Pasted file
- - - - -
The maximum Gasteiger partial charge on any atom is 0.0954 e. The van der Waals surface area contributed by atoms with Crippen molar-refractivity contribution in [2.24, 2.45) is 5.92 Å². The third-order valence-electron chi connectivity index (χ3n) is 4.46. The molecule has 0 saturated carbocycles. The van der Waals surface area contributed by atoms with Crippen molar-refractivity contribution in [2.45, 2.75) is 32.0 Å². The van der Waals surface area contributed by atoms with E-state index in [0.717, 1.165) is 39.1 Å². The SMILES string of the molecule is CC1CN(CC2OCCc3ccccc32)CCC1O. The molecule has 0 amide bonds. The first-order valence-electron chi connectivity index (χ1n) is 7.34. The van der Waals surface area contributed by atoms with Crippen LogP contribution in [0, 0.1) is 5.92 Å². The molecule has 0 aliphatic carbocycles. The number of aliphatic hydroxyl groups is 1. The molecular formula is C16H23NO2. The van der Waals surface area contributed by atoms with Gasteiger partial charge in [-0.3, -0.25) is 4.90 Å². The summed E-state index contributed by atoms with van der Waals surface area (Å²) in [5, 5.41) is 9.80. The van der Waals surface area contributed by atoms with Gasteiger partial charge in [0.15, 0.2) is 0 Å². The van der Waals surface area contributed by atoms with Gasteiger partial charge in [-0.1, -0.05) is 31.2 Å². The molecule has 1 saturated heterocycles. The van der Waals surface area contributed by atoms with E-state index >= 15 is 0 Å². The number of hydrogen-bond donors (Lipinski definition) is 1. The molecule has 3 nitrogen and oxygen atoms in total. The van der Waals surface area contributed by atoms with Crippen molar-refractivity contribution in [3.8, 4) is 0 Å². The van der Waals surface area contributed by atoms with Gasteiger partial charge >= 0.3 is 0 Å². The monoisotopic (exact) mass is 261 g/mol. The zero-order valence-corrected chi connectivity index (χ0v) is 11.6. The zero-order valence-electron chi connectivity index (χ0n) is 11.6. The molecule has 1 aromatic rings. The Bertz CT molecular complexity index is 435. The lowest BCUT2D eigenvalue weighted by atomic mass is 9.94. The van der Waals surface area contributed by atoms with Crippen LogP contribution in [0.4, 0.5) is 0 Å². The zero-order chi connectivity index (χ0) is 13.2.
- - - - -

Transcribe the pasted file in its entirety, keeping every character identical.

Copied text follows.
The maximum Gasteiger partial charge on any atom is 0.0954 e. The van der Waals surface area contributed by atoms with Crippen molar-refractivity contribution in [2.24, 2.45) is 5.92 Å². The third-order valence-electron chi connectivity index (χ3n) is 4.46. The molecule has 0 saturated carbocycles. The van der Waals surface area contributed by atoms with Crippen molar-refractivity contribution in [2.45, 2.75) is 32.0 Å². The van der Waals surface area contributed by atoms with E-state index in [0.717, 1.165) is 39.1 Å². The SMILES string of the molecule is CC1CN(CC2OCCc3ccccc32)CCC1O. The molecule has 0 amide bonds. The first-order valence-electron chi connectivity index (χ1n) is 7.34. The van der Waals surface area contributed by atoms with Crippen LogP contribution in [0, 0.1) is 5.92 Å². The molecule has 0 aliphatic carbocycles. The number of aliphatic hydroxyl groups is 1. The molecular formula is C16H23NO2. The van der Waals surface area contributed by atoms with Gasteiger partial charge in [-0.3, -0.25) is 4.90 Å². The summed E-state index contributed by atoms with van der Waals surface area (Å²) in [5, 5.41) is 9.80. The van der Waals surface area contributed by atoms with Gasteiger partial charge in [0.15, 0.2) is 0 Å². The van der Waals surface area contributed by atoms with Gasteiger partial charge in [-0.1, -0.05) is 31.2 Å². The molecule has 1 saturated heterocycles. The van der Waals surface area contributed by atoms with E-state index >= 15 is 0 Å². The number of hydrogen-bond donors (Lipinski definition) is 1. The molecule has 3 nitrogen and oxygen atoms in total. The van der Waals surface area contributed by atoms with Crippen molar-refractivity contribution in [3.8, 4) is 0 Å². The van der Waals surface area contributed by atoms with Gasteiger partial charge >= 0.3 is 0 Å². The monoisotopic (exact) mass is 261 g/mol. The zero-order valence-corrected chi connectivity index (χ0v) is 11.6. The zero-order valence-electron chi connectivity index (χ0n) is 11.6. The molecule has 1 aromatic rings. The Bertz CT molecular complexity index is 435. The lowest BCUT2D eigenvalue weighted by atomic mass is 9.94. The van der Waals surface area contributed by atoms with Crippen LogP contribution in [0.4, 0.5) is 0 Å². The zero-order chi connectivity index (χ0) is 13.2.